See also: the DeepEarth development web site
Workflow Orchestration Using Spring AOP and AspectJ
Oleg Zhurakousky, InfoQueue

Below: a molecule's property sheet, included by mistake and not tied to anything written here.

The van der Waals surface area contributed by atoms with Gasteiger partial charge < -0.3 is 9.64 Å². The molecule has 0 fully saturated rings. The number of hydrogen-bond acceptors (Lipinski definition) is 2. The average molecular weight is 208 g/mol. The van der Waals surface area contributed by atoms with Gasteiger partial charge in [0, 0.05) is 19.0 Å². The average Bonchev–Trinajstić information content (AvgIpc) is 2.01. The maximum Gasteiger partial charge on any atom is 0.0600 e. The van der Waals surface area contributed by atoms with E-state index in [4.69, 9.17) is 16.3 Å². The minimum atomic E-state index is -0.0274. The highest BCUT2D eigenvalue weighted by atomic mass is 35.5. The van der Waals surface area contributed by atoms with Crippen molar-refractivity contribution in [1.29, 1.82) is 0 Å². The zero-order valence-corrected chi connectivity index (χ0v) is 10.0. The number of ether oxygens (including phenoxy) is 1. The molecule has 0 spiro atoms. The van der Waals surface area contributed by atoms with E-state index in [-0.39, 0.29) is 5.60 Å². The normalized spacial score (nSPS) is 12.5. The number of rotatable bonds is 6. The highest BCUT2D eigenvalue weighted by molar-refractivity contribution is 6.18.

Scenario: You need to implement a flow-like process, preferably embedded and you want it to be configurable, extensible and easy to manage and maintain. Do you need full scale BPM engine which comes with its own load of abstractions that might seem heavy for a simple flow orchestration you are looking for, or are there any light-weight alternatives we can use without committing to a full scale BPM engine? This article demonstrates how to build and orchestrate highly configurable and extensible yet light-weight embedded process flow using Aspect Oriented Programming (AOP) techniques. The current examples are based on Spring AOP and Aspect J, however other AOP techniques could be used to accomplish the same results. Our problem is a process itself: what is the process? Process is a collection of coordinated activities that lead to accomplishing a set goal. Activity is a unit of instruction execution, and is the building block of a process. Each activity operates on a piece of shared data (context) to fulfill part of the overall goal of the process. Parts of the process goal that have been fulfilled signify accomplished facts which are used to coordinate execution of remaining activities. This essentially redefines the process as nothing more than a pattern of rules operating on the set of facts to coordinate execution of the activities which define such process. In order for the process to coordinate execution of the activities it must be aware of the following attributes: (1) Activities: activities defining this process; (2) Shared data/context: defines mechanism to share data and facts accomplished by the activities; (3) Transition rule: defines which activity comes next after the end of previous activity, based on the registered facts; (4) Execution Decision: defines mechanism to enforce Transition rule; (5) Initial data/context (optional): initial state of the shared data to be operated on by this process... The approach here demonstrates how to use two layers of AOP to assemble, orchestrate and control the process flow... The approach is a lightweight and embedded. It uses existing Spring infrastructure and is build on the premise where process is a collection of orchestrated activities. Each activity is a POJO and is completely unaware of any infrastructure/controller components that manage it. This presents several benefits. Aside from typical architectural benefits of loose coupling and with the ever growing popularity and adoption of technologies such as OSGi, keeping activities and activity invocation control separate, opens the door for an activity to be implemented as an OSGi service, allowing each activity to become independently managed units (deployed, updated, un-deployed etc...). Testing is another benefit... Separating control logic (intercepting filters) from business logic (POJO Activities) will also allow you to plug in more sophisticated rules façade to process fact rules, as well as testing where testing transition control logic should not affect the business logic implemented by the underlying activity.